The package will include more of the same types of ammunition and equipment that have helped Ukrainian forces beat back the Russian forces in portions of the east and south.
‘With admirable grit and determination, the people of Ukraine are defending their homeland and fighting for their future,’ said Antony Blinken, Secretary of State.
‘The capabilities we are delivering are carefully calibrated to make the most difference on the battlefield and strengthen Ukraine’s hand at the negotiating table when the time is right.’
He tweeted: ‘I have directed another $600 million drawdown to expedite our 21st shipment of arms and equipment from @DeptofDefense inventories to Ukraine, as its defenders push back Russian invasion forces. The United States stands #UnitedWithUkraine.’
The decision to move on new aid quickly – on the heels of a nearly $2.9 billion infusion of aid and financing support announced last week and more than $3 billion announced in late August – underscore the U.S. intent to ensure that Ukraine can sustain its stunning counterattack that was launched early this month.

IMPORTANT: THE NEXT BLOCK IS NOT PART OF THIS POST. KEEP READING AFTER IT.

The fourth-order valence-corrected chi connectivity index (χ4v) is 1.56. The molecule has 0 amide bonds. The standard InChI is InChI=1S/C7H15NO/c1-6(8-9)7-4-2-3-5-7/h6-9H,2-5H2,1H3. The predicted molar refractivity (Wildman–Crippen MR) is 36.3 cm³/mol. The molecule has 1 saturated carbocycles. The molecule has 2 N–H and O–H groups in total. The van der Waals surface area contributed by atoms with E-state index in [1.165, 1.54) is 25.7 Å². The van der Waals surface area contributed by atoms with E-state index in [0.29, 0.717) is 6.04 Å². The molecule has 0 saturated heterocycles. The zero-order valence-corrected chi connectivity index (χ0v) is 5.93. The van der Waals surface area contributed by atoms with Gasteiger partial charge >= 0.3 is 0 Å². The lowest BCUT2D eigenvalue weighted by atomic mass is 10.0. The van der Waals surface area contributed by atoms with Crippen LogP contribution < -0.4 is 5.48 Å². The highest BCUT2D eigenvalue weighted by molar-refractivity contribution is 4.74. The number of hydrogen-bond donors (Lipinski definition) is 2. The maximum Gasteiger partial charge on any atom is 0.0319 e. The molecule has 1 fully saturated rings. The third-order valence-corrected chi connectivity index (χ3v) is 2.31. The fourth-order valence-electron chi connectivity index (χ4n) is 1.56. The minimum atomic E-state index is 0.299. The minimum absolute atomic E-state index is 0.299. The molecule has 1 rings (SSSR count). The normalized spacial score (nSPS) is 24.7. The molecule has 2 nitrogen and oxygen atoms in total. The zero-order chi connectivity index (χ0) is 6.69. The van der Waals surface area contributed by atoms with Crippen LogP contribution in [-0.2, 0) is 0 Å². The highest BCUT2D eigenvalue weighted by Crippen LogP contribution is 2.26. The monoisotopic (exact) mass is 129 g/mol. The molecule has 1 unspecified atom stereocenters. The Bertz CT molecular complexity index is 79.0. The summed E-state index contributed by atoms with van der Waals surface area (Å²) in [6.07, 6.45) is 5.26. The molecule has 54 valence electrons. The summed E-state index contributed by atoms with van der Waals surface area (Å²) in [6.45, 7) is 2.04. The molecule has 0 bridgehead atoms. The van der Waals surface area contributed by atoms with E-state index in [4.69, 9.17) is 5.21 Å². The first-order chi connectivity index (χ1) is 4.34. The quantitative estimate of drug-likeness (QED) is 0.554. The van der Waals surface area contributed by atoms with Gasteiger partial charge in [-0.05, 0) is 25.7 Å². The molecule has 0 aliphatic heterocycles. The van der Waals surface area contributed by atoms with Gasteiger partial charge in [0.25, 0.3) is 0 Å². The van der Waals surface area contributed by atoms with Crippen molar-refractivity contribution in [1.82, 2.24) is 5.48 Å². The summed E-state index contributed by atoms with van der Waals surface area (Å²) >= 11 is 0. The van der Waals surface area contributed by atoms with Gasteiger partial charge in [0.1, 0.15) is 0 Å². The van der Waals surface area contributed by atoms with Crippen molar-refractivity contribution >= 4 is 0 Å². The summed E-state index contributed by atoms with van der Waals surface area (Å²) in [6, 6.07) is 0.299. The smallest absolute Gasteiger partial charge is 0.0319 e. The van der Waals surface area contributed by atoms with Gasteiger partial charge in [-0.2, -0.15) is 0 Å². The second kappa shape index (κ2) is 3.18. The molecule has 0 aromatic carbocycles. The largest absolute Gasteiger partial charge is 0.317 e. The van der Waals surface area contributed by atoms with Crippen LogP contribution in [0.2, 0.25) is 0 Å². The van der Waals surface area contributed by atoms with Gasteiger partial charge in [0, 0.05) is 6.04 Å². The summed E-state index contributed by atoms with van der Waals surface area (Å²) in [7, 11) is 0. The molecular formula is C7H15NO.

That most recent funding included $2.2 billion in long-term military financing announced that Blinken announced during a visit to Ukraine last week, and a $675 million weapons package announced by Defense Secretary Lloyd Austin in Europe that same day.
The $2.2 billion that Blinken announced in Kyiv is for Ukraine and 18 of its neighbors, including NATO members and regional security partners, that are potentially at risk of future Russian aggression, the U.S. said.
Antony Blinken, the Secretary of State, is pictured on Thursday, as he announces an additional $600 million in aid to Ukraine
A Ukrainian national guard serviceman walks on a destroyed Russian APC at the checkpoint near the recently-retaken area of Izium on Thursday
A burned Russian APC in Kharkiv region, Ukraine, on Thursday amid the Russian retreat
Moscow’s recent rout in northeast Ukraine was its largest military defeat since the withdrawal of Russian troops from areas near Kyiv more than five months ago.
The latest package of weapons systems brings the total amount of U.S. aid to Ukraine to nearly $15.9 billion since President Joe Biden took office.
U.S. officials watching the counteroffensive have been careful not to declare a premature victory, noting that Russia still has substantial troops and resources.
And they are wary of what Russian President Vladimir Putin may do to turn the tide.
But U.S. leaders also have made clear that the precision weapons and rocket systems provided by the U.S. and allies – including the High-Mobility Artillery Rocket System, or HIMARS, and the High-speed Anti-Radiation Missile, or HARM – have been key to the dramatic shift in momentum.